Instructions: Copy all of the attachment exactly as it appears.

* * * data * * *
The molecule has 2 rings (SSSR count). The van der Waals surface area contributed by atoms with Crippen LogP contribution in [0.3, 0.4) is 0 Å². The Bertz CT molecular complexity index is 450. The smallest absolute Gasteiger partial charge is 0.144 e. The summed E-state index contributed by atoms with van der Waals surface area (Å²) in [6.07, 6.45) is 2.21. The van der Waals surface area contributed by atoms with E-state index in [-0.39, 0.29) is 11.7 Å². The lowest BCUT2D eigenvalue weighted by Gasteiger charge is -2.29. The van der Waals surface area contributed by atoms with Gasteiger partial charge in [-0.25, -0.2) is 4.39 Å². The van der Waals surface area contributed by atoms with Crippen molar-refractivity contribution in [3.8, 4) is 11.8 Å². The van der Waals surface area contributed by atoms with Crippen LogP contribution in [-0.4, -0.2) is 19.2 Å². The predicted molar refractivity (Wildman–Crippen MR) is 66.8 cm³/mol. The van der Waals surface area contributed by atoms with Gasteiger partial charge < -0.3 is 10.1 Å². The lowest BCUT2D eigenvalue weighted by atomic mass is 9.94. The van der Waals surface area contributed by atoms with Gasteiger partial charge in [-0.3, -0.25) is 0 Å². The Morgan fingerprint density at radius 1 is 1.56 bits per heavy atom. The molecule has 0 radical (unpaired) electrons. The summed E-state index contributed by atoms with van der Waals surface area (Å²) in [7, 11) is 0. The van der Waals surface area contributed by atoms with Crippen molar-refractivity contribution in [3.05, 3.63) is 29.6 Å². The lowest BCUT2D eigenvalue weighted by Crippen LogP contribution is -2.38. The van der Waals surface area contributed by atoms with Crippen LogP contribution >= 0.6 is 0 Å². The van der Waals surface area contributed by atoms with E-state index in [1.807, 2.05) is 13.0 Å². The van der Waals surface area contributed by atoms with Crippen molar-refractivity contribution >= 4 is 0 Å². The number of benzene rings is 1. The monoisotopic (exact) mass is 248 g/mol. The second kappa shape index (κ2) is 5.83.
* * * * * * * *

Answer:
The molecule has 2 rings (SSSR count). The van der Waals surface area contributed by atoms with Crippen LogP contribution in [0.3, 0.4) is 0 Å². The Bertz CT molecular complexity index is 450. The smallest absolute Gasteiger partial charge is 0.144 e. The summed E-state index contributed by atoms with van der Waals surface area (Å²) in [6.07, 6.45) is 2.21. The van der Waals surface area contributed by atoms with E-state index in [-0.39, 0.29) is 11.7 Å². The lowest BCUT2D eigenvalue weighted by Gasteiger charge is -2.29. The van der Waals surface area contributed by atoms with Gasteiger partial charge in [-0.25, -0.2) is 4.39 Å². The van der Waals surface area contributed by atoms with Crippen molar-refractivity contribution in [3.8, 4) is 11.8 Å². The van der Waals surface area contributed by atoms with Crippen LogP contribution in [-0.4, -0.2) is 19.2 Å². The predicted molar refractivity (Wildman–Crippen MR) is 66.8 cm³/mol. The van der Waals surface area contributed by atoms with Gasteiger partial charge < -0.3 is 10.1 Å². The lowest BCUT2D eigenvalue weighted by atomic mass is 9.94. The van der Waals surface area contributed by atoms with Gasteiger partial charge in [-0.3, -0.25) is 0 Å². The Morgan fingerprint density at radius 1 is 1.56 bits per heavy atom. The molecule has 0 radical (unpaired) electrons. The summed E-state index contributed by atoms with van der Waals surface area (Å²) in [7, 11) is 0. The van der Waals surface area contributed by atoms with Crippen molar-refractivity contribution in [3.05, 3.63) is 29.6 Å². The lowest BCUT2D eigenvalue weighted by Crippen LogP contribution is -2.38. The van der Waals surface area contributed by atoms with Crippen LogP contribution >= 0.6 is 0 Å². The van der Waals surface area contributed by atoms with E-state index in [1.807, 2.05) is 13.0 Å². The van der Waals surface area contributed by atoms with Crippen molar-refractivity contribution >= 4 is 0 Å². The number of benzene rings is 1. The monoisotopic (exact) mass is 248 g/mol. The second kappa shape index (κ2) is 5.83.